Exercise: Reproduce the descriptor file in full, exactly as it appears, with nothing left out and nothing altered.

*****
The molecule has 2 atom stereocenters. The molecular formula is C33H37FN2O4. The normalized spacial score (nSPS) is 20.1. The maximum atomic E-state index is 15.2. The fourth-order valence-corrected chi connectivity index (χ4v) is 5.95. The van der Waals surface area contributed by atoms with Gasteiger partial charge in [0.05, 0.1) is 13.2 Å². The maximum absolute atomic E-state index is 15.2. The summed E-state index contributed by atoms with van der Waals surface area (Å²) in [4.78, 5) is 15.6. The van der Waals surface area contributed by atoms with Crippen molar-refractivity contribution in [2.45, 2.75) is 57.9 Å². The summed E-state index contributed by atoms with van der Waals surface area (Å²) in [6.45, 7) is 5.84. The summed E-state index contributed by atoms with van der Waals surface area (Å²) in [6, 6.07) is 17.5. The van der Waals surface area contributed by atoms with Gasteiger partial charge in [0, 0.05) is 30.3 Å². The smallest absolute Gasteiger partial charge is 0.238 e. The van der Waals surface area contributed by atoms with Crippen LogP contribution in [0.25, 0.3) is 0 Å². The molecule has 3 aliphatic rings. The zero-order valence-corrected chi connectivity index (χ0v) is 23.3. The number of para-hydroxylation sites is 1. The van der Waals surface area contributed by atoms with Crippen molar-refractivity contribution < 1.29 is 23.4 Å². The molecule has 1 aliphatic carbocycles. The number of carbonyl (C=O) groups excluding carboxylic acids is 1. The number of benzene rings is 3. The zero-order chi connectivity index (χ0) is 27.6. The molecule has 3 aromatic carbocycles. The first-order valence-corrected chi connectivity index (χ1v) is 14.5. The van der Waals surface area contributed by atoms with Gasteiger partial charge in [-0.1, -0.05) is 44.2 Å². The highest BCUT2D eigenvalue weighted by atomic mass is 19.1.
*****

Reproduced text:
The molecule has 2 atom stereocenters. The molecular formula is C33H37FN2O4. The normalized spacial score (nSPS) is 20.1. The maximum atomic E-state index is 15.2. The fourth-order valence-corrected chi connectivity index (χ4v) is 5.95. The van der Waals surface area contributed by atoms with Gasteiger partial charge in [0.05, 0.1) is 13.2 Å². The maximum absolute atomic E-state index is 15.2. The summed E-state index contributed by atoms with van der Waals surface area (Å²) in [4.78, 5) is 15.6. The van der Waals surface area contributed by atoms with Crippen molar-refractivity contribution in [2.45, 2.75) is 57.9 Å². The summed E-state index contributed by atoms with van der Waals surface area (Å²) in [6.45, 7) is 5.84. The summed E-state index contributed by atoms with van der Waals surface area (Å²) in [6, 6.07) is 17.5. The van der Waals surface area contributed by atoms with Gasteiger partial charge in [0, 0.05) is 30.3 Å². The smallest absolute Gasteiger partial charge is 0.238 e. The van der Waals surface area contributed by atoms with Crippen LogP contribution in [0.25, 0.3) is 0 Å². The molecule has 3 aliphatic rings. The zero-order valence-corrected chi connectivity index (χ0v) is 23.3. The number of para-hydroxylation sites is 1. The van der Waals surface area contributed by atoms with Crippen molar-refractivity contribution < 1.29 is 23.4 Å². The molecule has 1 aliphatic carbocycles. The number of carbonyl (C=O) groups excluding carboxylic acids is 1. The number of benzene rings is 3. The zero-order chi connectivity index (χ0) is 27.6. The molecule has 3 aromatic carbocycles. The first-order valence-corrected chi connectivity index (χ1v) is 14.5. The van der Waals surface area contributed by atoms with Gasteiger partial charge in [-0.1, -0.05) is 44.2 Å². The highest BCUT2D eigenvalue weighted by atomic mass is 19.1.